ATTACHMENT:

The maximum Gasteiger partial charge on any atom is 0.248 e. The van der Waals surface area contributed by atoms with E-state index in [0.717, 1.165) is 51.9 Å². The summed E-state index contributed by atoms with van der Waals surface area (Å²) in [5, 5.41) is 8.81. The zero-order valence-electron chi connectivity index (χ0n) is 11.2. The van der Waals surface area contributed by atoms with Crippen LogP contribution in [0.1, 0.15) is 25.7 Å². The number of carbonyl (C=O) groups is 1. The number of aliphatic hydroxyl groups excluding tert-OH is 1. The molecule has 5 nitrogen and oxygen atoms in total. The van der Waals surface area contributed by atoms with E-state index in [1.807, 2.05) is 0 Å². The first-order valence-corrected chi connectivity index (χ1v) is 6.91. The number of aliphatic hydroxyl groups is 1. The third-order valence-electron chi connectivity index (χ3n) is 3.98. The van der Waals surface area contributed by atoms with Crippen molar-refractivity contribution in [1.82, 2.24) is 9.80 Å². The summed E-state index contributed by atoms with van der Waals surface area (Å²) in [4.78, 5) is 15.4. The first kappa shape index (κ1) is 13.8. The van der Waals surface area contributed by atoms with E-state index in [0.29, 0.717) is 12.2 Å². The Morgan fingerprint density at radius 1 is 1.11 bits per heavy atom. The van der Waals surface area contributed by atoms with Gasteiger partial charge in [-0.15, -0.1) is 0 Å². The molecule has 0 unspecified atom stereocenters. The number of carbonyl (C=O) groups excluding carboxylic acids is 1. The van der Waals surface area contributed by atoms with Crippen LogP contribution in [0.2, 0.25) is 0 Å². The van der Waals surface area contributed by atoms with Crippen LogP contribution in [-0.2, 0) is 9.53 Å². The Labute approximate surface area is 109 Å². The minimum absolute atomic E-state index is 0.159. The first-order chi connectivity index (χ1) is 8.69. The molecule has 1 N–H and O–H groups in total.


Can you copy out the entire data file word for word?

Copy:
The maximum Gasteiger partial charge on any atom is 0.248 e. The van der Waals surface area contributed by atoms with E-state index in [0.717, 1.165) is 51.9 Å². The summed E-state index contributed by atoms with van der Waals surface area (Å²) in [5, 5.41) is 8.81. The zero-order valence-electron chi connectivity index (χ0n) is 11.2. The van der Waals surface area contributed by atoms with Crippen LogP contribution in [0.1, 0.15) is 25.7 Å². The number of carbonyl (C=O) groups is 1. The number of aliphatic hydroxyl groups excluding tert-OH is 1. The molecule has 5 nitrogen and oxygen atoms in total. The van der Waals surface area contributed by atoms with E-state index in [1.807, 2.05) is 0 Å². The first-order valence-corrected chi connectivity index (χ1v) is 6.91. The number of aliphatic hydroxyl groups is 1. The third-order valence-electron chi connectivity index (χ3n) is 3.98. The van der Waals surface area contributed by atoms with Crippen molar-refractivity contribution in [1.82, 2.24) is 9.80 Å². The summed E-state index contributed by atoms with van der Waals surface area (Å²) in [4.78, 5) is 15.4. The first kappa shape index (κ1) is 13.8. The van der Waals surface area contributed by atoms with E-state index in [0.29, 0.717) is 12.2 Å². The Morgan fingerprint density at radius 1 is 1.11 bits per heavy atom. The van der Waals surface area contributed by atoms with Gasteiger partial charge in [-0.15, -0.1) is 0 Å². The molecule has 0 unspecified atom stereocenters. The number of carbonyl (C=O) groups excluding carboxylic acids is 1. The van der Waals surface area contributed by atoms with Crippen LogP contribution in [0.2, 0.25) is 0 Å². The van der Waals surface area contributed by atoms with Crippen LogP contribution in [-0.2, 0) is 9.53 Å². The Labute approximate surface area is 109 Å². The minimum absolute atomic E-state index is 0.159. The first-order chi connectivity index (χ1) is 8.69. The molecule has 1 N–H and O–H groups in total.